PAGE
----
Big Kid is in the 2nd grade this year, age-wise. I'm having a good homeschooling year so far, though Baby is an extremely poor sleeper, so we're off to a slower start than I'd like. I kind of want to take pictures of my house and show them to people, it looks so horrific. Between the insanity of buying the house, moving in mid-to-late June and trying to manage life with an intensely busy crawling infant that doesn't sleep and a surly tornado of a four year-old my home it's all a total disaster. Truly. I remind myself that it's such a short-lived phase, this Baby thing. And it's hard to not just fully enjoy the third and definitely very last baby. He's a big ol' treat. Om nom nom nom.
This year Big Kid has a nice mix: she's attending a program for academically talented students one day per week, and then the rest of the week we do fairly loose, ecelectic homeschooling.
Dreambox Learning: This is her sole curriculum. I have the niggling feeling that I should add in some pen and paper math, but I like the approach this program takes (it's aligned with the Common Core and builds to conceptual mastery) and, most importantly, she is extremely motivated to use it (I let her go until she wants to quit, which is never until at least an hour). She is working on 3rd and 4th grade maths simultaneously.
Writing Skills, Grade 4 and Language Arts. Grade 4 (Flash Kids): I picked these two books up at Barnes and Noble out of desperation. I just wasn't sure what to buy. I need some structure to help her learn to write, and she needs to learn grammar skills, and they actually seem like really solid workbooks. Whew! I like that she has inherited my teeny tiny handwriting:
Vocabulary from Classical Roots 4: A good friend is beginning something similar this year with her homeschooling 10 year-old, and I agree with her that roots-based vocabulary seems like it would be useful throughout life. This hasn't actually come in yet, but I plan to begin next week. 16 lessons, probably one semester.
Manuscript Review/Intro to Cursive: She wants cursive. Okay.
Independent reading: Chapter books with a very simple reading log.
R.E.A.L. Science Odyssey Life Level 1: It was difficult for me to decide between Life Level 1 (1st-4th grade) and Biology 2 (5th-8th grade). She needs the younger curriculum in terms of her technical skills (lab reports and so forth) but the older one in terms of interest and comprehension, so I opted to go with the curriculum that she can do independently. Fortunately the curriculum is designed to be adapted to the learner, so we will err towards more supplements (additonal books, documentaries, and projects) rather than less, and also do science daily. This also includes a nature journal.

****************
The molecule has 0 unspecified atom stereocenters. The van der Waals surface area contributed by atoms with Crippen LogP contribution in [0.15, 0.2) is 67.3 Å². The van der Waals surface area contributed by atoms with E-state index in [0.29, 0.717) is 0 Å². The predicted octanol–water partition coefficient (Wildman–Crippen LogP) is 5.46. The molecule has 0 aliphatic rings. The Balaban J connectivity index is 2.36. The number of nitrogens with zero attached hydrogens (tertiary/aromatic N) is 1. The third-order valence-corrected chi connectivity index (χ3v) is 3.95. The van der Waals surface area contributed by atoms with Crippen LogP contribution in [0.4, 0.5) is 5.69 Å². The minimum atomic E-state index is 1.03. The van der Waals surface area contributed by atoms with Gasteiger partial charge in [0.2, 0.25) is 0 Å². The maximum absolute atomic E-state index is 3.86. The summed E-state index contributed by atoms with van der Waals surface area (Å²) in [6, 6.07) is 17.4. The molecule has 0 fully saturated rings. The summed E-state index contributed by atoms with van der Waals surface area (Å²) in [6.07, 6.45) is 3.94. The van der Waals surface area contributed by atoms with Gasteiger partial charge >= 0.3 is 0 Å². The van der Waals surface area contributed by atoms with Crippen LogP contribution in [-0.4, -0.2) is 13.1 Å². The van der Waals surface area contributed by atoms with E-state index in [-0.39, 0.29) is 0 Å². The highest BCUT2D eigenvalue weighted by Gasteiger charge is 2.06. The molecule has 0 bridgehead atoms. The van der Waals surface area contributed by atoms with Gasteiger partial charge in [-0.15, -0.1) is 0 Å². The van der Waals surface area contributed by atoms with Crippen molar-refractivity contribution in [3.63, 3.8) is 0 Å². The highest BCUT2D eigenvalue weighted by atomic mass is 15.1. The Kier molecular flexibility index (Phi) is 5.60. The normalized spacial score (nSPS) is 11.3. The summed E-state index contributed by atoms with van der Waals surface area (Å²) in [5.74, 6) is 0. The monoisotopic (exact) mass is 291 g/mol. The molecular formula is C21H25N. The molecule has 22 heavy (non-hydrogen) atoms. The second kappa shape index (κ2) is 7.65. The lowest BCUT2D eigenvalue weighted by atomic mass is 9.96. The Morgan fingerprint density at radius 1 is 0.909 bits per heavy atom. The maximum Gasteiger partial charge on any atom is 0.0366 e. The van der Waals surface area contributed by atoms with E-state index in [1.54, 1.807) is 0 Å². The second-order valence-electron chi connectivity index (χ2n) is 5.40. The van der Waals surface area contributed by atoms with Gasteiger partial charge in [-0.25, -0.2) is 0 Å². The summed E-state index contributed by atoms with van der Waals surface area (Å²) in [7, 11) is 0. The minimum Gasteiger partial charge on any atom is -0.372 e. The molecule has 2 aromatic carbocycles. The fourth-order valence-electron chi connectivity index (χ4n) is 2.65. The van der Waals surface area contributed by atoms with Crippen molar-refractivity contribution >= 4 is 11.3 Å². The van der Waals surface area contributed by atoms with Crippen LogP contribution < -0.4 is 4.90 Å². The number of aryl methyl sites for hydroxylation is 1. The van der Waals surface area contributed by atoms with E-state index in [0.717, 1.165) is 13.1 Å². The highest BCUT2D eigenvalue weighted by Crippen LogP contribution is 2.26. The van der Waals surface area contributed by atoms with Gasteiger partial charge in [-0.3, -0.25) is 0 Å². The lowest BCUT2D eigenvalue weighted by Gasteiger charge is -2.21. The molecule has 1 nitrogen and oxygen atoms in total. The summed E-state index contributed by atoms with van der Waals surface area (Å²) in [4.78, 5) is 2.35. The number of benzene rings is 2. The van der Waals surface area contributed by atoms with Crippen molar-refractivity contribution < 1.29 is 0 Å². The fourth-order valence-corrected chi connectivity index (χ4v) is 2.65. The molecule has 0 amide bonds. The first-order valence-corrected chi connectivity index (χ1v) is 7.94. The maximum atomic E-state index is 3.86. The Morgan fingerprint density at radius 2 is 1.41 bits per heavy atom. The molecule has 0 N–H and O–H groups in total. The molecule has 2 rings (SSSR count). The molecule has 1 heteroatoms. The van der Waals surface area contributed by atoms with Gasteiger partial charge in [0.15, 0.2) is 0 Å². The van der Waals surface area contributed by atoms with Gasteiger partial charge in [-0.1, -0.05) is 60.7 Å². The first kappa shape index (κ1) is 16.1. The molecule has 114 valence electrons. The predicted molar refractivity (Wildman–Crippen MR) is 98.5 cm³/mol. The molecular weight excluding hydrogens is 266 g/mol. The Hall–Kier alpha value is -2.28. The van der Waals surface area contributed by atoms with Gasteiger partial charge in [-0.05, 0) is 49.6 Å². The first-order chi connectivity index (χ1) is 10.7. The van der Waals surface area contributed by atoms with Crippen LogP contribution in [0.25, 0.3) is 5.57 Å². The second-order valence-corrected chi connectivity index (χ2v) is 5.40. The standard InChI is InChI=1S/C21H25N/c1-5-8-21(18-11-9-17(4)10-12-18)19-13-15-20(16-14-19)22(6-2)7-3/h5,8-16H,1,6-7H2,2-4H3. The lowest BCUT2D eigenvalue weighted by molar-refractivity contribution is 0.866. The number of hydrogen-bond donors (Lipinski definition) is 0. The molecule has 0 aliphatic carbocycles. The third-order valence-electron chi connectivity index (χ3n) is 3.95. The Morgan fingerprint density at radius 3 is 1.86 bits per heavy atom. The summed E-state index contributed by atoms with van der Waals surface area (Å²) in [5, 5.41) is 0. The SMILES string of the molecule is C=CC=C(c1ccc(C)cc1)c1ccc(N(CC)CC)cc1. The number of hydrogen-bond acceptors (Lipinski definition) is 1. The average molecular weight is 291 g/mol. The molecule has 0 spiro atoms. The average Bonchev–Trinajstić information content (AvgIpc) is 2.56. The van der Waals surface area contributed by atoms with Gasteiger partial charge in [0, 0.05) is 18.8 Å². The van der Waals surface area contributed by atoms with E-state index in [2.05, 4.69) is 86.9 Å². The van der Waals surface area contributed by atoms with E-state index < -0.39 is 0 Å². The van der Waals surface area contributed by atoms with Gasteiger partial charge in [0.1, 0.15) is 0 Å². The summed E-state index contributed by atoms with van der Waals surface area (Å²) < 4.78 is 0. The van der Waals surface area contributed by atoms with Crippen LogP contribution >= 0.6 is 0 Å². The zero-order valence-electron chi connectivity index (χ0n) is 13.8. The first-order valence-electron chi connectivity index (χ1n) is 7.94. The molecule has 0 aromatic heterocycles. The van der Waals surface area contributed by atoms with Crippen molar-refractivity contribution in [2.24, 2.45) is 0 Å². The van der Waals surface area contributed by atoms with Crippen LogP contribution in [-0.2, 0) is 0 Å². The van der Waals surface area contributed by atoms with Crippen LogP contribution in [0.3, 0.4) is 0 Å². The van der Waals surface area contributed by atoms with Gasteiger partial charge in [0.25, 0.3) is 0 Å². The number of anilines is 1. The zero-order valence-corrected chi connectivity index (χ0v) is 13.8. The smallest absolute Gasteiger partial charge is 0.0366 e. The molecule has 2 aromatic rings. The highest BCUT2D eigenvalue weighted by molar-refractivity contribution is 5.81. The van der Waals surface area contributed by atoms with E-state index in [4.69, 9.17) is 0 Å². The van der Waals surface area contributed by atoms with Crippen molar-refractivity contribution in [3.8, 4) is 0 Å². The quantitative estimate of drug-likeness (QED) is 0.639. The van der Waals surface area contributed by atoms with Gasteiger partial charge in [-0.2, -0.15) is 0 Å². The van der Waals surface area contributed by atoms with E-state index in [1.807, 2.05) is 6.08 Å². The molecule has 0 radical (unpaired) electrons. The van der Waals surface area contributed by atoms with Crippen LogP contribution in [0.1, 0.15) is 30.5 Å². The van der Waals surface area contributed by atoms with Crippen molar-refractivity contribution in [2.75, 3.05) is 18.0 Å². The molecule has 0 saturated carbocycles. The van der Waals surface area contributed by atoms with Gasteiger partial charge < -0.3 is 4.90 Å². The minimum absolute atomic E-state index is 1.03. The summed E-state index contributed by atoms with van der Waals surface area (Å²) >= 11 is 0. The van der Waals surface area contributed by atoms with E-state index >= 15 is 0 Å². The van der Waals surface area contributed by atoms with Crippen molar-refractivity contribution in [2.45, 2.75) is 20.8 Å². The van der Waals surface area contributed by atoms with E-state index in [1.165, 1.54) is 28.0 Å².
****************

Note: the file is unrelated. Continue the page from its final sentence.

The Story of Science by Joy Hakim: I like this series. I'm sure we'll come back to the history of science many times, but for now this series is one way to go a bit deeper with science.
We're doing a unit on the Victorian Era! I felt like I was increasingly piling her up with curricula, and that is absolutely not the tone I want homeschooling to have for our family. I just chucked the history curriculum in favor of a unit study that will communicate a ton of history. This particular era is unbelievably rich. Here's my random brainstorming list from last night:
Alfred Lord Tennyson
Gilbert & Sullivan
Wilde/Importance of Earnest
Arthur Conan Doyle
Robert Louis Stevenson
Photography – Daguerre, Talbot
Holy hell! Nutso. Note the Britain/U.S. divide there. I do like comparisons. Cover one area, move to another area in the same time frame...how different they are! Like, Beatrix Potter was writing her books, Tchaikovsky was writing ballets, and people were moving to Oregon all at the same time. Doesn't that seem kind of weird? I think I'll stick to the British side of things first. So far we're especially enjoying the series Victorian Farm. We'll cook and listen to music and stuff. Woo hoo!
This is a first for us! I'm stoked. I bought an electric keyboard, and we will work on beginning piano, ear traning and music theory (using Progressive Theory for Young Beginners). I also want to do some music history, but I haven't thought it through yet.
An art history and art technique combo with Discovering Great Artists.
I am also going to try to teach drawing (Art for Kids: Drawing?) because she seems very motivated to learn to draw better, but I really don't want to kill it for her, so it will happen on an "only if she's totally into it" basis.
Adventures in Cartooning by James Sturm: Yes. Yes! Comics. Good.
Ballet class. Yoga videos. Runnin' around.
I think that's it! Good year. Yay. I'm glad we're doing this (and, if you're wondering, Little Kid is in preschool this year in a big way, so I'm off the hook...and miss her terribly).